Roberts tested these ‘packets’ by increasing the speed of ARPANET from a mere 2. 4 kbps to 50 kbps. This small step was successful prompting Roberts of the importance of packet connectivity and further developing it (which would lead to such components like the TCP/IP, first invented in 1980s and still the primary mode of identification through which computers are assigned IP numbers). Since ARPANET was going through several developments and refinements, new individuals and technicians started replacing the existing and the old. Members like Bob Kahn, Frank Heart and Newman would soon start developing ARPANET in coordination with Roberts.

At MIT, a new component of the ARPANET was being designed and this was the Interface Message Processor. The IMP was first coined by Frank Heart and Newman and this was now being incorporated in the overall structure of the ARPANET. Roberts was now working with a lot of small groups and independent people on further developing the technical core of ARPANET. Bob Kahn helped him with designing ARPANET’s new architectural design and economic efficiency while existing members like Kleinrock took control over developing the measurement system that according to him would support the packet concept he devised earlier.

In 1969, Kleinrock’s campus at UCLA was first selected as the Network Measurement Centre, to be functioned as a node through which Roberts would connec this computer at MIT and that of Kleinrock’s system at UCLA. In September of 1969, the finalisation of ARPANET came into play when this node in the UCLA campus was made operational and a second node at the Stanford Research Institute . Elizabeth Feinler and team made it possible for the second node and funded its establishment. The first ever host computer was thus connected at the UCLA campus. Several other such institutes followed.

A month later after connecting SRI with Kleinrock’s system, the first host-to-host message was transmitted. Several other such nodes were added to the ARPANET network, the third being the campus of UC Santa Barbara and University of Utah. Professors and researchers in these last two campuses also added their own small contribution that would matter big in the coming decades. Glen Culler and Burton Fried of the UCSB researched methods on displaying mathematical functions by adding display storages to their systems while Robert Taylor at the Utah campus investigated methods of refreshing the net on 3-D representations.

At the start of 1970, there were thus four major universities and their campuses connected over the ARPANET. The groundwork was complete and the rocket was now ready to launch from its site. With the four campuses successfully connected without any errors, it was now fully possible for ARPANET’s founders to transmit simple email messages and notifications. 1970 onwards, several systems and computers outside these four campuses were added in the ARPANET coverage. Work proceeded further to make ARPANET a fully functional host-to-host connecting system.

In 1970, the Network Working Group working under the guidance of S. Crocker developed the first ever protocol that would allow computers to fully communicate and allow individuals to develop software over ARPANET. This protocol was called the Network Control Protocol and could be considered as the first complete host-to-host protocol. The project came into full play in 1972 when Lawrence Roberts held a major networking conference at the International Computer Communication Conference . There, he and his team would showcase the first ever email message and was also the first ever public demonstration of the networking concept and the potential it held.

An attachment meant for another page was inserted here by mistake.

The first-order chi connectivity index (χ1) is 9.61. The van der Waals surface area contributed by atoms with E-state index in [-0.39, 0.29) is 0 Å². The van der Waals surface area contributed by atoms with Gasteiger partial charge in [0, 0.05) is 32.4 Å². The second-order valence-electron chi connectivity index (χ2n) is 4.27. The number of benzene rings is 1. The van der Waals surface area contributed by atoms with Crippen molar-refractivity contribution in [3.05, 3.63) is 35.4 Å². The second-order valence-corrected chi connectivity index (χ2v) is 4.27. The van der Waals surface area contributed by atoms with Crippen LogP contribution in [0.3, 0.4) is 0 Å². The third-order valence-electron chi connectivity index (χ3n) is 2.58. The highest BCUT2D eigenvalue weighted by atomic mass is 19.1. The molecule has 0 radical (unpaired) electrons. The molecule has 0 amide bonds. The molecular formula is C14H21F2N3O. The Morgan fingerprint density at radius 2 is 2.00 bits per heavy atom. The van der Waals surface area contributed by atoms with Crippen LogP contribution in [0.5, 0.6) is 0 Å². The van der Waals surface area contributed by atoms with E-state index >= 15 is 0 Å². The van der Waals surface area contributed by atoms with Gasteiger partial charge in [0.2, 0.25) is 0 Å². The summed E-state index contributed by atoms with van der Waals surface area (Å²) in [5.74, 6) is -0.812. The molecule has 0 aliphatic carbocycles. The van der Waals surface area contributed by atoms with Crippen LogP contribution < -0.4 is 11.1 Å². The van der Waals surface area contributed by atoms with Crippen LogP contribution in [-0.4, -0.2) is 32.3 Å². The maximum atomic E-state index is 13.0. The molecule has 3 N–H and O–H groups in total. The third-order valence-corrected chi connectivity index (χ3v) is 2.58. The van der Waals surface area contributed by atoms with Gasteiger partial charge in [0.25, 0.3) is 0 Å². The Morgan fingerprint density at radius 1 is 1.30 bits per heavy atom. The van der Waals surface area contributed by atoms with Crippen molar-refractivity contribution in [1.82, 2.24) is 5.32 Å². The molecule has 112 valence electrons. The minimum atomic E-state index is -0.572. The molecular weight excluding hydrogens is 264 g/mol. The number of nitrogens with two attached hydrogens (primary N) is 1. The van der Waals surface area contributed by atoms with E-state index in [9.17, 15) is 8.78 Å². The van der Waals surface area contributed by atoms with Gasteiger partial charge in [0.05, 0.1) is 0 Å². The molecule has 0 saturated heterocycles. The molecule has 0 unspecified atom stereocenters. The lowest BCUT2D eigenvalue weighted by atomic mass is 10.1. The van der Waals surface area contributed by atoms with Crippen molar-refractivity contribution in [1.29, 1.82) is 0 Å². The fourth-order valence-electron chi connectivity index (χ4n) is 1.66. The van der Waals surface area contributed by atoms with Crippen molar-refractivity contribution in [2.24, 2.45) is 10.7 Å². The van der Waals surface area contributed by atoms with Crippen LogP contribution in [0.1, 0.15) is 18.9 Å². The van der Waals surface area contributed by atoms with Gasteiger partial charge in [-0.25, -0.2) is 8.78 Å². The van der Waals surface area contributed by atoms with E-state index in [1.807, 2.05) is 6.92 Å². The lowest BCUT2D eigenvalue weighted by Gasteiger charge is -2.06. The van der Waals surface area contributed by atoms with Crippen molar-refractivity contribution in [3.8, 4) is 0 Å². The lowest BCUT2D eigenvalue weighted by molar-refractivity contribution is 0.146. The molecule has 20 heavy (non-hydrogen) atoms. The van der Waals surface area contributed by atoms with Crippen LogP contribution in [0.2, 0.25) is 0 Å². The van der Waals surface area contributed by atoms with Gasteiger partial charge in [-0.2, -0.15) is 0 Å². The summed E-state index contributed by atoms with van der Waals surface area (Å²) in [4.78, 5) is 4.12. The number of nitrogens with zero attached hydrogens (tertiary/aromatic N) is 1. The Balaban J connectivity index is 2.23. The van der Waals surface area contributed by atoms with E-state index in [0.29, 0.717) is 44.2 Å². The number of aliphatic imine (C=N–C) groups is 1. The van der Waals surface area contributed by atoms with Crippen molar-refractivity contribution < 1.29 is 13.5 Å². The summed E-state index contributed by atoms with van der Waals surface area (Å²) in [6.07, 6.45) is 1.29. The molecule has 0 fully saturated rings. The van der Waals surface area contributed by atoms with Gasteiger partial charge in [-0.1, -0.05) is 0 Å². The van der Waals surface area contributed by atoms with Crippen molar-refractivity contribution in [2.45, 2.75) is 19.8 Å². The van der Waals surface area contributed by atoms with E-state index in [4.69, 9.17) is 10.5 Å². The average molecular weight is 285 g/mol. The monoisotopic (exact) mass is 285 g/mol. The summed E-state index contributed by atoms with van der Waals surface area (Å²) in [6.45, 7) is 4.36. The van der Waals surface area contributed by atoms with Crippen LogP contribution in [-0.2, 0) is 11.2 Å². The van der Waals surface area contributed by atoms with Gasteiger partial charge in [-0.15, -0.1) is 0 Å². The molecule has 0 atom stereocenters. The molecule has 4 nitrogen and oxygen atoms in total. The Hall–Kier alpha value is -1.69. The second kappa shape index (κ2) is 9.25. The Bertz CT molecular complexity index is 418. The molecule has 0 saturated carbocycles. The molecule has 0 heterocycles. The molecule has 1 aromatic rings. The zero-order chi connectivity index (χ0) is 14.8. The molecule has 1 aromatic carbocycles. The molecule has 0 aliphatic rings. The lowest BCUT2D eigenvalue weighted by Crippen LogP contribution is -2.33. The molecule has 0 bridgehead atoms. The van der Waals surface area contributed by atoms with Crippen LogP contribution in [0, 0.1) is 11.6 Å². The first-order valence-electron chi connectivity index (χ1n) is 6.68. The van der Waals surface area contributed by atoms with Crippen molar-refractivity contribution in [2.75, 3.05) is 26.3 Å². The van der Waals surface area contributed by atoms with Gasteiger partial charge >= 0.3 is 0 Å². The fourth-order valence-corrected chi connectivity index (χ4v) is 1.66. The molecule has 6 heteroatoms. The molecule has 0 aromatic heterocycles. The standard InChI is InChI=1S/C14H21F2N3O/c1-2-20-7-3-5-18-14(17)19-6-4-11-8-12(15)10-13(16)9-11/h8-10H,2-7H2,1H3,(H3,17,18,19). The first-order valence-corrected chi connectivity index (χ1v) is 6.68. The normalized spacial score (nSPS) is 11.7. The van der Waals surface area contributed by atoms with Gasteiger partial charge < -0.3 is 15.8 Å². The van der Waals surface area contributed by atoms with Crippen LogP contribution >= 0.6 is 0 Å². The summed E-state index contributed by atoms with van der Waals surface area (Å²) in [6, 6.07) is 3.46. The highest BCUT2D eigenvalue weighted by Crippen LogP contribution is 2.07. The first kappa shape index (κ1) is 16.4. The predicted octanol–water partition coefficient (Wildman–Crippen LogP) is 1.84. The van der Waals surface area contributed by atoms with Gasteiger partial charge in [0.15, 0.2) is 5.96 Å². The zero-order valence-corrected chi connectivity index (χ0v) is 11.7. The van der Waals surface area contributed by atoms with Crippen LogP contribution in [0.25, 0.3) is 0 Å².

Roberts simply sent a simple message through email that was received by one of his team member, resulting in an instant applause. The first ever email application included read, forward and send functions and was an instant success. What would follow in the coming decades starting from 1972, would be the first era when internet really evolved from ARPANET to the prototype of the world-wide-web we know it now.

History of Internet Development - The Birth of Internet

The next big player and pioneer of the ARPANET technology was Bob Kahn himself. Lawrence Roberts and others remained in the team for much of the 1970s but it was Kahn who was now designing and developing further the ARPANET technology that gave way to full fledged wide area networks as we know them today. In 1972, after the successful conference was held and for the first time, the public saw how email worked, Kahn taking with him his knowledge and idea for further developing the packet system, started to refurbish the whole technology at its core with new protocols being designed by him and for the first time, algorithms inserted in the networking pipeline for ‘automatic networking’ technology.
History of Internet Development
Bob Kahn

Since ARPANET was primarily designed for a select few individuals to connect, most of them belonging to the academia of select universities of America, Kahn now decided to take this a level further by reinforcing the existing technology that could allow more individuals to connect at the same time without any error or disturbance to the overall flow of packets and thus the network. But ARPANET still had its own limitations when it came to connecting wide area networks. One of these limitations was the existence of packet loss and uncontrolled noise that resulted in slow connectivity and even no connectivity at all at some instances.